Note: Install locations can be adjusted by passing a --prefix argument to configure. Various other options are also supported – pass --help for more information on them.

    When complete, sudo make install will place several programs into /usr/local/bin: rustc, the Rust compiler, and rustdoc, the API-documentation tool. This install does not include Cargo, Rust's package manager, which you may also want to build.

Building on Windows

There are two prominent ABIs in use on Windows: the native (MSVC) ABI used by Visual Studio, and the GNU ABI used by the GCC toolchain. Which version of Rust you need depends largely on what C/C++ libraries you want to interoperate with: for interop with software produced by Visual Studio use the MSVC build of Rust; for interop with GNU software built using the MinGW/MSYS2 toolchain use the GNU build.


MSYS2 can be used to easily build Rust on Windows:

  1. Grab the latest MSYS2 installer and go through the installer.

  2. Run mingw32_shell.bat or mingw64_shell.bat from wherever you installed MSYS2 (i.e. C:\msys64), depending on whether you want 32-bit or 64-bit Rust. (As of the latest version of MSYS2 you have to run msys2_shell.cmd -mingw32 or msys2_shell.cmd -mingw64 from the command line instead)

  3. From this terminal, install the required tools:

    # Update package mirrors (may be needed if you have a fresh install of MSYS2)
    $ pacman -Sy pacman-mirrors
    # Install build tools needed for Rust. If you're building a 32-bit compiler,
    # then replace "x86_64" below with "i686". If you've already got git, python,
    # or CMake installed and in PATH you can remove them from this list. Note
    # that it is important that you do **not** use the 'python2' and 'cmake'
    # packages from the 'msys2' subsystem. The build has historically been known
    # to fail with these packages.
    $ pacman -S git \
               make \
               diffutils \
               tar \
               mingw-w64-x86_64-python2 \
               mingw-w64-x86_64-cmake \
  4. Navigate to Rust's source code (or clone it), then configure and build it:

    $ ./configure
    $ make && make install


MSVC builds of Rust additionally require an installation of Visual Studio 2013 (or later) so rustc can use its linker. Make sure to check the “C++ tools” option.

With these dependencies installed, you can build the compiler in a cmd.exe shell with:

> python x.py build

If you're running inside of an msys shell, however, you can run:

$ ./configure --build=x86_64-pc-windows-msvc
$ make && make install

Currently building Rust only works with some known versions of Visual Studio. If you have a more recent version installed the build system doesn't understand then you may need to force rustbuild to use an older version. This can be done by manually calling the appropriate vcvars file before running the bootstrap.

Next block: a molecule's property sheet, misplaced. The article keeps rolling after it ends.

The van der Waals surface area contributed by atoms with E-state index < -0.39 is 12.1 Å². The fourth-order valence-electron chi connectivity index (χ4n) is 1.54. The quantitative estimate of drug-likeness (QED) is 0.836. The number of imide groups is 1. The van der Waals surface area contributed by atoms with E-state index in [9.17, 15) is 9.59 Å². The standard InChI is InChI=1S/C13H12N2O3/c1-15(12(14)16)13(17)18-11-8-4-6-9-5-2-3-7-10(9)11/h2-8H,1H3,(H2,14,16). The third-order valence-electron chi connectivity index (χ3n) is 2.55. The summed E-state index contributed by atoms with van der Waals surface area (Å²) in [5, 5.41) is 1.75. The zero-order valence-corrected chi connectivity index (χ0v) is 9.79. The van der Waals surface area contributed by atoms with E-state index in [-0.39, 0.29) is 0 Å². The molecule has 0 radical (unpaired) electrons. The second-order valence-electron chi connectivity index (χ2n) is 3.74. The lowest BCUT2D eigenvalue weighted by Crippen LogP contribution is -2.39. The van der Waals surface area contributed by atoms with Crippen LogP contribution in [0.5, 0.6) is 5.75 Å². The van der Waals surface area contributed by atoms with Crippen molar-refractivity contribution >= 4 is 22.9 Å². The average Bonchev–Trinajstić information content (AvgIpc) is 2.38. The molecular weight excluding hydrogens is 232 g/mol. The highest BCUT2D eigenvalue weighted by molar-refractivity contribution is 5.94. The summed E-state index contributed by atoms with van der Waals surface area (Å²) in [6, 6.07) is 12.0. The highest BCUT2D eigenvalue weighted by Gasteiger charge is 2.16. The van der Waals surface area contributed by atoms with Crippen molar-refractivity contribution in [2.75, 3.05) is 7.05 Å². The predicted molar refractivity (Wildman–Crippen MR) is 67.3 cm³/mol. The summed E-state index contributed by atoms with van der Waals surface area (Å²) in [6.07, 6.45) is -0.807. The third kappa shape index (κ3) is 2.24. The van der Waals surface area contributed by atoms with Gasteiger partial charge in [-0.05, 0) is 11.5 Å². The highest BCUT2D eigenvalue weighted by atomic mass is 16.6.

CALL "C:\Program Files (x86)\Microsoft Visual Studio 14.0\VC\bin\amd64\vcvars64.bat"
python x.py build

Building Documentation

If you’d like to build the documentation, it’s almost the same:

$ ./configure
$ make docs

The generated documentation will appear in a top-level doc directory, created by the make rule.


Since the Rust compiler is written in Rust, it must be built by a precompiled "snapshot" version of itself (made in an earlier state of development). As such, source builds require a connection to the Internet, to fetch snapshots, and an OS that can execute the available snapshot binaries.

Snapshot binaries are currently built and tested on several platforms:

Platform / Architecture x86 x86_64
Windows (7, 8, Server 2008 R2)
Linux (2.6.18 or later)
OSX (10.7 Lion or later)

You may find that other platforms work, but these are our officially supported build environments that are most likely to work.

Rust currently needs between 600MiB and 1.5GiB to build, depending on platform. If it hits swap, it will take a very long time to build.

There is more advice about hacking on Rust in CONTRIBUTING.md.

Getting Help

The Rust community congregates in a few places:


To contribute to Rust, please see CONTRIBUTING.

Rust has an IRC culture and most real-time collaboration happens in a variety of channels on Mozilla's IRC network, irc.mozilla.org. The most popular channel is #rust, a venue for general discussion about Rust. And a good place to ask for help would be #rust-beginners.


Rust is primarily distributed under the terms of both the MIT license and the Apache License (Version 2.0), with portions covered by various BSD-like licenses.